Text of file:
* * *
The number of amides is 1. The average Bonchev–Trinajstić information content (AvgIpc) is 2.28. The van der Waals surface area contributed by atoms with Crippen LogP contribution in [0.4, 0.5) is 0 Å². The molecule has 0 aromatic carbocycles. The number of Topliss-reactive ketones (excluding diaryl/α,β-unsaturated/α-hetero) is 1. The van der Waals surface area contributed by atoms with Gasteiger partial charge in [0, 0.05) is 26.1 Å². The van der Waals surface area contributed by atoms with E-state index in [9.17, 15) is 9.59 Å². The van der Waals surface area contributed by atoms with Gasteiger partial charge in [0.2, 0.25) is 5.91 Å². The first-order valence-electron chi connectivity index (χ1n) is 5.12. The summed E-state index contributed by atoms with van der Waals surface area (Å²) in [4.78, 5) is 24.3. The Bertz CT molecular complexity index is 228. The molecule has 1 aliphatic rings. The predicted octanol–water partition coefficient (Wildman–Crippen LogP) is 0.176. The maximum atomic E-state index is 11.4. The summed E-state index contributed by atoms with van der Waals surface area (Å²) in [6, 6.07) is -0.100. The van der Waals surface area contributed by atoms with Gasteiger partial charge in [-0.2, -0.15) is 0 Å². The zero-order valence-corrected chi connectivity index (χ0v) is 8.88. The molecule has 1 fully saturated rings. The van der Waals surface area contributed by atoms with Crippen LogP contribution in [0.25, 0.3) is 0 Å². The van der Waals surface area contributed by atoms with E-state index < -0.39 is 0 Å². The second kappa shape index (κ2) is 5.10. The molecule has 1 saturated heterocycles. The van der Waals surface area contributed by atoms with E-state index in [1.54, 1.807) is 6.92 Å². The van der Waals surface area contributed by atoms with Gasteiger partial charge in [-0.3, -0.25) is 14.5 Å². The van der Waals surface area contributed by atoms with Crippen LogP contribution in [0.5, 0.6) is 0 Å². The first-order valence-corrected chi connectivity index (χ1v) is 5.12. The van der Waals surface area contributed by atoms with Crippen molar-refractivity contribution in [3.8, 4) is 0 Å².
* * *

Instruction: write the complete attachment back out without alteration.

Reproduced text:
The number of amides is 1. The average Bonchev–Trinajstić information content (AvgIpc) is 2.28. The van der Waals surface area contributed by atoms with Crippen LogP contribution in [0.4, 0.5) is 0 Å². The molecule has 0 aromatic carbocycles. The number of Topliss-reactive ketones (excluding diaryl/α,β-unsaturated/α-hetero) is 1. The van der Waals surface area contributed by atoms with Gasteiger partial charge in [0, 0.05) is 26.1 Å². The van der Waals surface area contributed by atoms with E-state index in [9.17, 15) is 9.59 Å². The van der Waals surface area contributed by atoms with Gasteiger partial charge in [0.2, 0.25) is 5.91 Å². The first-order valence-electron chi connectivity index (χ1n) is 5.12. The summed E-state index contributed by atoms with van der Waals surface area (Å²) in [4.78, 5) is 24.3. The Bertz CT molecular complexity index is 228. The molecule has 1 aliphatic rings. The predicted octanol–water partition coefficient (Wildman–Crippen LogP) is 0.176. The maximum atomic E-state index is 11.4. The summed E-state index contributed by atoms with van der Waals surface area (Å²) in [6, 6.07) is -0.100. The van der Waals surface area contributed by atoms with Gasteiger partial charge in [-0.2, -0.15) is 0 Å². The zero-order valence-corrected chi connectivity index (χ0v) is 8.88. The molecule has 1 fully saturated rings. The van der Waals surface area contributed by atoms with Crippen LogP contribution in [0.25, 0.3) is 0 Å². The van der Waals surface area contributed by atoms with E-state index < -0.39 is 0 Å². The second kappa shape index (κ2) is 5.10. The molecule has 1 saturated heterocycles. The van der Waals surface area contributed by atoms with E-state index in [1.54, 1.807) is 6.92 Å². The van der Waals surface area contributed by atoms with Gasteiger partial charge in [-0.3, -0.25) is 14.5 Å². The van der Waals surface area contributed by atoms with Crippen LogP contribution in [0.5, 0.6) is 0 Å². The first-order valence-corrected chi connectivity index (χ1v) is 5.12. The van der Waals surface area contributed by atoms with Crippen molar-refractivity contribution in [3.8, 4) is 0 Å².